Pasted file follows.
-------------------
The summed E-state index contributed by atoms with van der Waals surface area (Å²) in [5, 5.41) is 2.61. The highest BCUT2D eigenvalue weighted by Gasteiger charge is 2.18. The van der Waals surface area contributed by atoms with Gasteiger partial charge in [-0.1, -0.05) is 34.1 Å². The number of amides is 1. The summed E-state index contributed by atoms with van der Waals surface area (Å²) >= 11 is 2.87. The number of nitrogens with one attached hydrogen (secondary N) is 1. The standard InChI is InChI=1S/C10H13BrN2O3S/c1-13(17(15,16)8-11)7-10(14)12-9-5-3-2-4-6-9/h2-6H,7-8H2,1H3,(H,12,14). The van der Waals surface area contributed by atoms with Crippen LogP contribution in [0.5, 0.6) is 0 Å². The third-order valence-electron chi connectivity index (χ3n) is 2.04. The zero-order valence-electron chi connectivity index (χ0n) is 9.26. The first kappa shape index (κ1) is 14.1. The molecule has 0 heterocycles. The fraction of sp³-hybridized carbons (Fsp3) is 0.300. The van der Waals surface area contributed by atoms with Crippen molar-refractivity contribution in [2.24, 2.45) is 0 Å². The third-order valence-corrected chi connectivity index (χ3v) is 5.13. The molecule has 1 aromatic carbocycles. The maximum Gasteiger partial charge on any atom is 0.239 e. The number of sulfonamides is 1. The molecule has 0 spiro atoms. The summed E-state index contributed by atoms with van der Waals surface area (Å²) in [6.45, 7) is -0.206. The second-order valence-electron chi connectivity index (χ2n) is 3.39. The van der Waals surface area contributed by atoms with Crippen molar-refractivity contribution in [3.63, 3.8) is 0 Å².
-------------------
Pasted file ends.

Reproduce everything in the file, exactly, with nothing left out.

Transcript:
The summed E-state index contributed by atoms with van der Waals surface area (Å²) in [5, 5.41) is 2.61. The highest BCUT2D eigenvalue weighted by Gasteiger charge is 2.18. The van der Waals surface area contributed by atoms with Gasteiger partial charge in [-0.1, -0.05) is 34.1 Å². The number of amides is 1. The summed E-state index contributed by atoms with van der Waals surface area (Å²) >= 11 is 2.87. The number of nitrogens with one attached hydrogen (secondary N) is 1. The standard InChI is InChI=1S/C10H13BrN2O3S/c1-13(17(15,16)8-11)7-10(14)12-9-5-3-2-4-6-9/h2-6H,7-8H2,1H3,(H,12,14). The van der Waals surface area contributed by atoms with Crippen LogP contribution in [0.5, 0.6) is 0 Å². The third-order valence-electron chi connectivity index (χ3n) is 2.04. The zero-order valence-electron chi connectivity index (χ0n) is 9.26. The first kappa shape index (κ1) is 14.1. The molecule has 0 heterocycles. The fraction of sp³-hybridized carbons (Fsp3) is 0.300. The van der Waals surface area contributed by atoms with Crippen molar-refractivity contribution in [2.24, 2.45) is 0 Å². The third-order valence-corrected chi connectivity index (χ3v) is 5.13. The molecule has 1 aromatic carbocycles. The maximum Gasteiger partial charge on any atom is 0.239 e. The number of sulfonamides is 1. The molecule has 0 spiro atoms. The summed E-state index contributed by atoms with van der Waals surface area (Å²) in [6.45, 7) is -0.206. The second-order valence-electron chi connectivity index (χ2n) is 3.39. The van der Waals surface area contributed by atoms with Crippen molar-refractivity contribution in [3.63, 3.8) is 0 Å².